Shane Black has never been celebrated for his subtlety or ability to keep from being distracted, but Iron Man 3 is his worst habits run rampant, a constant stream of winks at the screen, overly choreographed action sequences and explosion after explosion after explosion that reduces a character who had arguably found salvation through his first film appearance into a checklist of action hero cliches. If The Avengers succeeded because it made us interested in a group of archetypes and the ways their egos threatened their heroism, then Iron Man 3 fails because it loses that thread entirely, in favor of high concept gimmicks and creative uses of flammable industrial machinery. It will almost certainly still make a shitload of money, but for the naysayers who view superheroism as a fad rather than a genre, this is just another straw man for their argument, an eager new recruit to the legions of poorly executed works within the genre.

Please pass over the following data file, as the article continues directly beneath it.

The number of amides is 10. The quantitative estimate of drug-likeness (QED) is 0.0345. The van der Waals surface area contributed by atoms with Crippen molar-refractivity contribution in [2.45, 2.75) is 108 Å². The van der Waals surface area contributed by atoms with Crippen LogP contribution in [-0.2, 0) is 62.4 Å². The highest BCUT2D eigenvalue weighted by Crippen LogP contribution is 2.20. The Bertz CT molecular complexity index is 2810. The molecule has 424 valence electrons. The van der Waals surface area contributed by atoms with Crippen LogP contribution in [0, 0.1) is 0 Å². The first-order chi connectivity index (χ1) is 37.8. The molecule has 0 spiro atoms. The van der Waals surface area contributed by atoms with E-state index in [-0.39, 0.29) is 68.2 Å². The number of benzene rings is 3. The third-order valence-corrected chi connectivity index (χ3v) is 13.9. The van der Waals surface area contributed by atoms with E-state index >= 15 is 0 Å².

Nick Hanover got his degree from Disneyland, but he's the last of the secret agents and he's your man. Which is to say you can find his particular style of espionage here at Comics Bulletin, where he reigns as the co-managing editor, or at Panel Panopticon, which he started as a joke and now takes semi-seriously. Or if you feel particularly adventurous, you can always witness his odd rants about his potentially psychopathic roommate on twi
tter @Nick_Hanover and explore the world of his musical alter ego at Fitness and Pontypool.